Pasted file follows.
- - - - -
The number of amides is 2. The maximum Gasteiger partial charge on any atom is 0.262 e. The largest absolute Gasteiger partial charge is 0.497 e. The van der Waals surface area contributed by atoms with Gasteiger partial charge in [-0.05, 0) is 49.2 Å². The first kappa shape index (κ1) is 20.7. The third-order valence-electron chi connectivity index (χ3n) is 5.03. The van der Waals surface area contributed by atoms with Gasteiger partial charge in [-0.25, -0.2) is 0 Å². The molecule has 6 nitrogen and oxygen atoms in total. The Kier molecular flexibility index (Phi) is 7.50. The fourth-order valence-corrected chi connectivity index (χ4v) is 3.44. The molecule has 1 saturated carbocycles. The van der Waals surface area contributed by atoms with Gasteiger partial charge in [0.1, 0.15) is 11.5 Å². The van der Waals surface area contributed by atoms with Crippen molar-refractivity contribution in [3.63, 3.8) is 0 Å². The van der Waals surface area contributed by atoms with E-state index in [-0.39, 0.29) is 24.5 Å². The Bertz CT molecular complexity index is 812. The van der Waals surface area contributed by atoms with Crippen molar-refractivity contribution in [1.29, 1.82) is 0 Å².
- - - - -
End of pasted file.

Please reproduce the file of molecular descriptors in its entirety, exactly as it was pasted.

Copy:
The number of amides is 2. The maximum Gasteiger partial charge on any atom is 0.262 e. The largest absolute Gasteiger partial charge is 0.497 e. The van der Waals surface area contributed by atoms with Gasteiger partial charge in [-0.05, 0) is 49.2 Å². The first kappa shape index (κ1) is 20.7. The third-order valence-electron chi connectivity index (χ3n) is 5.03. The van der Waals surface area contributed by atoms with Gasteiger partial charge in [-0.25, -0.2) is 0 Å². The molecule has 6 nitrogen and oxygen atoms in total. The Kier molecular flexibility index (Phi) is 7.50. The fourth-order valence-corrected chi connectivity index (χ4v) is 3.44. The molecule has 1 saturated carbocycles. The van der Waals surface area contributed by atoms with Gasteiger partial charge in [0.1, 0.15) is 11.5 Å². The van der Waals surface area contributed by atoms with Crippen molar-refractivity contribution in [3.63, 3.8) is 0 Å². The van der Waals surface area contributed by atoms with E-state index in [-0.39, 0.29) is 24.5 Å². The Bertz CT molecular complexity index is 812. The van der Waals surface area contributed by atoms with Crippen molar-refractivity contribution in [1.29, 1.82) is 0 Å².